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Just thought of the friend back from a stint in Washington DC who was convinced that he hadn't taken on board any Americanisms, and in the next breath said "cellphone" instead of "mobile".

Then there's "skip" vs. "dumpster". But that's the sort of thing we hear all the time on TV, where the main function of a dumpster is to accommodate corpses and body parts.

Reminds me of recently spending some time hanging around the local hospital's emergency department, where I got talking to a recently arrived nurse from New Orleans. She was still coming to terms with the fact that in a whole month she hadn't seen a single gunshot wound. I had to tell her that most of her Canberra Hospital colleagues probably hadn't ever seen one. Well, we all know that N. O. is a lively town.
Neil_Oz is offline  
Apr 5th, 2005, 12:04 AM
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John, Yes, there are plenty of words and phrases which are used by Americans frequently, but which confuse Aussies, e.g.
-Pissed: to an Aussie, how you feel after a night on the turps, not 'angry'.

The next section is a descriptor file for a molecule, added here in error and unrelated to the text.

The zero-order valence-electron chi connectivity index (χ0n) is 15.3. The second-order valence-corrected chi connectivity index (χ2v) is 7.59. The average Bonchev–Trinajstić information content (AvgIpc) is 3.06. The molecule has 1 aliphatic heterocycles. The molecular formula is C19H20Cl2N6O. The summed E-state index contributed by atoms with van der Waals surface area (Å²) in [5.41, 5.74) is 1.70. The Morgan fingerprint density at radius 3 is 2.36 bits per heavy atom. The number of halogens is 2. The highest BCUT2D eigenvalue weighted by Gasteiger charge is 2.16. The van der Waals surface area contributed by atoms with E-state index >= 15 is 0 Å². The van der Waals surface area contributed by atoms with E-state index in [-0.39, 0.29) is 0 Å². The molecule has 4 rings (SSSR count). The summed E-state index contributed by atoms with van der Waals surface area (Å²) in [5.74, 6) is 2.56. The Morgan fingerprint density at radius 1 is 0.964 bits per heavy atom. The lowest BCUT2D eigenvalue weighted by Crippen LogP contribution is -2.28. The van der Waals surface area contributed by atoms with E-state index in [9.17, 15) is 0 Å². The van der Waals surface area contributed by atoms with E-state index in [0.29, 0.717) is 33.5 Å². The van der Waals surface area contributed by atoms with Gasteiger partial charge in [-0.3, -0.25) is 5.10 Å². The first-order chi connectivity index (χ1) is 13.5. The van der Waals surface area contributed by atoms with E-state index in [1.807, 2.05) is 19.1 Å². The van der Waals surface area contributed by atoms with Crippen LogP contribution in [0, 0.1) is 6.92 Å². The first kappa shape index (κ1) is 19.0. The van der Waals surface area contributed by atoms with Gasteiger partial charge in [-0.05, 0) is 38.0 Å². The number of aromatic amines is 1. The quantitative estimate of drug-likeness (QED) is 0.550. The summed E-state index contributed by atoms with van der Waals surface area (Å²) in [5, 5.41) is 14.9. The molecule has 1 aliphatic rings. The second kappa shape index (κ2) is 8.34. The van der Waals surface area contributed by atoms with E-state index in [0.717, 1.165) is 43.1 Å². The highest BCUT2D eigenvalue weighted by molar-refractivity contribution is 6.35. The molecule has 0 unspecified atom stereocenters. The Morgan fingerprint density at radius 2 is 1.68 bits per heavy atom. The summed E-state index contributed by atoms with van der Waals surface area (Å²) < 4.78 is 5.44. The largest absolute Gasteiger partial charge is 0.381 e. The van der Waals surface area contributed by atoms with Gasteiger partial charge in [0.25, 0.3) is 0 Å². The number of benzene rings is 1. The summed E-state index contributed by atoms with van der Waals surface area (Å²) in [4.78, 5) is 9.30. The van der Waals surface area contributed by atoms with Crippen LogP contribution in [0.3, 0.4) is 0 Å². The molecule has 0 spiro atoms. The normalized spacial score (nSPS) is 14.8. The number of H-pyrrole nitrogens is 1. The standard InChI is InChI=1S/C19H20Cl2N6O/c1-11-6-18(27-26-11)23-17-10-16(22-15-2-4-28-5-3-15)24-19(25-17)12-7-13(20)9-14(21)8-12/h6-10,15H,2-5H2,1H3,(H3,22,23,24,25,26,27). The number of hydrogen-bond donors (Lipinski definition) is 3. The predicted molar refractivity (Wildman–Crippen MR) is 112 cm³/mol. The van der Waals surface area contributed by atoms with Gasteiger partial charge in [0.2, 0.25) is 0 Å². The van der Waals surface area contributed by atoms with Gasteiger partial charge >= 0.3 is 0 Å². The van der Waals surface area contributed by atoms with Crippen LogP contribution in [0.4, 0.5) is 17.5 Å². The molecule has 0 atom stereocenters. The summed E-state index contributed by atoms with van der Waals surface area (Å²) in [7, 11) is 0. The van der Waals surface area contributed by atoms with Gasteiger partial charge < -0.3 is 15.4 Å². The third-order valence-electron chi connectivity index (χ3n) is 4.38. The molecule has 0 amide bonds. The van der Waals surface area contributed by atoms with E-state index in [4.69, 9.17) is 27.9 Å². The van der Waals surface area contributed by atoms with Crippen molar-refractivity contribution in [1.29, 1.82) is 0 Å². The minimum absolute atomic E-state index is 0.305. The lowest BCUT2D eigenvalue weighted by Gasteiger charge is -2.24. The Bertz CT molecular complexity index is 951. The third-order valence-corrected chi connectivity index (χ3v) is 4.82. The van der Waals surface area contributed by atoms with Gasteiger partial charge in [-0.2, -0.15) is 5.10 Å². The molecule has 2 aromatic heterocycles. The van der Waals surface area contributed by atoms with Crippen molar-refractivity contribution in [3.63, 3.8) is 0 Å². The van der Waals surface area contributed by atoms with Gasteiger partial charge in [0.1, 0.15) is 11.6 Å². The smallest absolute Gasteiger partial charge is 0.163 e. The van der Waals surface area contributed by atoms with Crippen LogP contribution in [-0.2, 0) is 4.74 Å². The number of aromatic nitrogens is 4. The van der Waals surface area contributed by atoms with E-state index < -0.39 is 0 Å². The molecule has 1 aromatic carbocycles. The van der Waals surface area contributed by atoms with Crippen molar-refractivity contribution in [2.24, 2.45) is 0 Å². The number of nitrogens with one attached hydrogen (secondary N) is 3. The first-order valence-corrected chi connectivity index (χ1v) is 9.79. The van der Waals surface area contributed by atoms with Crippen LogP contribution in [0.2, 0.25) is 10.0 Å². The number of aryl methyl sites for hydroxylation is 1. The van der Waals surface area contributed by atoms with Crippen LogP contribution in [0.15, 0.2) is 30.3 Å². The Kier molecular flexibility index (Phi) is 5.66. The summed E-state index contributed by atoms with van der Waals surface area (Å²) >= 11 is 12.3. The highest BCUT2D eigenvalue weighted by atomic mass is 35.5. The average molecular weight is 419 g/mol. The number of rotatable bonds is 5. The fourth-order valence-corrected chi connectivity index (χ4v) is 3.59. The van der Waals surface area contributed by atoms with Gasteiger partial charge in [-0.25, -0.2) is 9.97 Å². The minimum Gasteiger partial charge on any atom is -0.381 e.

-first floor: an Aussie will go up one flight of stairs every time, only to find the second floor.
-gas: not petrol, rather something that gives relief after a night on the turps.
-Lite beer; to an Aussie, a beer that is low in alchol, not calories.
jackact is offline  
Apr 5th, 2005, 04:18 AM
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I think we're pretty aware of above examples and there are a couple of US words which could be considered somewhat vulgar, namely "root" and "fanny", especially as in "fanny pack". The word "quite" as used by Americans seems to cause some confusion, if an Australian is told that his kids, clothes, house, car, etc are "quite nice" he/she won't necessarily be impressed, it just means verging on the OK.
pat_woolford is offline  
Apr 5th, 2005, 09:51 AM